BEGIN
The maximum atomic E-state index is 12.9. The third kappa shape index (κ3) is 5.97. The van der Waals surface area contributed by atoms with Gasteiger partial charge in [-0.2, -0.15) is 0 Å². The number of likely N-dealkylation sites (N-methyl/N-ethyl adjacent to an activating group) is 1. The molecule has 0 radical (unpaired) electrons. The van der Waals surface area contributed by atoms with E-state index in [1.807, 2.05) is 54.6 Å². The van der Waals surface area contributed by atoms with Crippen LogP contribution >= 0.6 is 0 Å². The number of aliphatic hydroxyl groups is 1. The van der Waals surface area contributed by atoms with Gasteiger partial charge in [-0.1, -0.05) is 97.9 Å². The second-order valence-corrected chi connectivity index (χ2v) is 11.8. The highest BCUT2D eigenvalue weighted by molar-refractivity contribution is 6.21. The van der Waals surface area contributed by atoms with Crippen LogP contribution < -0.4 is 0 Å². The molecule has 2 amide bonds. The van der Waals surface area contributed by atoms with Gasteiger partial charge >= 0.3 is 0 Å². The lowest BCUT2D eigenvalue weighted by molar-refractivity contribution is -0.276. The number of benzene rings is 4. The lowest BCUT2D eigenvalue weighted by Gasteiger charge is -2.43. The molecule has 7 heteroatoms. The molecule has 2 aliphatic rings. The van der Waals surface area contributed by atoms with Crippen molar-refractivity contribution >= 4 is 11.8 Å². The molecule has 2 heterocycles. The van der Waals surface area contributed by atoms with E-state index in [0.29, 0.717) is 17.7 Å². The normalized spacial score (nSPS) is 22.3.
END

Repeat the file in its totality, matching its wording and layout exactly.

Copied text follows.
The maximum atomic E-state index is 12.9. The third kappa shape index (κ3) is 5.97. The van der Waals surface area contributed by atoms with Gasteiger partial charge in [-0.2, -0.15) is 0 Å². The number of likely N-dealkylation sites (N-methyl/N-ethyl adjacent to an activating group) is 1. The molecule has 0 radical (unpaired) electrons. The van der Waals surface area contributed by atoms with E-state index in [1.807, 2.05) is 54.6 Å². The van der Waals surface area contributed by atoms with Crippen LogP contribution >= 0.6 is 0 Å². The number of aliphatic hydroxyl groups is 1. The van der Waals surface area contributed by atoms with Gasteiger partial charge in [-0.1, -0.05) is 97.9 Å². The second-order valence-corrected chi connectivity index (χ2v) is 11.8. The highest BCUT2D eigenvalue weighted by molar-refractivity contribution is 6.21. The van der Waals surface area contributed by atoms with Crippen LogP contribution < -0.4 is 0 Å². The molecule has 2 amide bonds. The van der Waals surface area contributed by atoms with Gasteiger partial charge >= 0.3 is 0 Å². The lowest BCUT2D eigenvalue weighted by molar-refractivity contribution is -0.276. The number of benzene rings is 4. The lowest BCUT2D eigenvalue weighted by Gasteiger charge is -2.43. The molecule has 7 heteroatoms. The molecule has 2 aliphatic rings. The van der Waals surface area contributed by atoms with Crippen molar-refractivity contribution >= 4 is 11.8 Å². The molecule has 2 heterocycles. The van der Waals surface area contributed by atoms with E-state index in [0.29, 0.717) is 17.7 Å². The normalized spacial score (nSPS) is 22.3.